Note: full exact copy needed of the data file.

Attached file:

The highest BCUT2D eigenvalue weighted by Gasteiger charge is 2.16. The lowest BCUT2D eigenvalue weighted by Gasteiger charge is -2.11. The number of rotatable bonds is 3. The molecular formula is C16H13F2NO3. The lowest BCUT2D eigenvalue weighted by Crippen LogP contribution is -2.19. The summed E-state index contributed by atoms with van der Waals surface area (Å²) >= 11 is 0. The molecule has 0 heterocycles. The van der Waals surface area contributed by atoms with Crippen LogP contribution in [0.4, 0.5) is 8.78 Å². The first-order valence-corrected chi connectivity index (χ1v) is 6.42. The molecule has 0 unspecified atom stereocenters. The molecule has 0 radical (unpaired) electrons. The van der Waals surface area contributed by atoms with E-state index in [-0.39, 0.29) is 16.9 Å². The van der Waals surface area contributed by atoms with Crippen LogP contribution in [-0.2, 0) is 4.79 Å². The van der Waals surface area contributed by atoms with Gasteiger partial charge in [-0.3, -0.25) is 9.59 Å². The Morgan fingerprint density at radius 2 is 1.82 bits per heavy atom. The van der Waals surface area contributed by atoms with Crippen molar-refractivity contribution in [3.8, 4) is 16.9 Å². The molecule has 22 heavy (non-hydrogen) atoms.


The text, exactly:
The highest BCUT2D eigenvalue weighted by Gasteiger charge is 2.16. The lowest BCUT2D eigenvalue weighted by Gasteiger charge is -2.11. The number of rotatable bonds is 3. The molecular formula is C16H13F2NO3. The lowest BCUT2D eigenvalue weighted by Crippen LogP contribution is -2.19. The summed E-state index contributed by atoms with van der Waals surface area (Å²) >= 11 is 0. The molecule has 0 heterocycles. The van der Waals surface area contributed by atoms with Crippen LogP contribution in [0.4, 0.5) is 8.78 Å². The first-order valence-corrected chi connectivity index (χ1v) is 6.42. The molecule has 0 unspecified atom stereocenters. The molecule has 0 radical (unpaired) electrons. The van der Waals surface area contributed by atoms with E-state index in [-0.39, 0.29) is 16.9 Å². The van der Waals surface area contributed by atoms with Crippen LogP contribution in [-0.2, 0) is 4.79 Å². The van der Waals surface area contributed by atoms with Gasteiger partial charge in [-0.3, -0.25) is 9.59 Å². The Morgan fingerprint density at radius 2 is 1.82 bits per heavy atom. The van der Waals surface area contributed by atoms with Crippen molar-refractivity contribution in [3.8, 4) is 16.9 Å². The molecule has 22 heavy (non-hydrogen) atoms.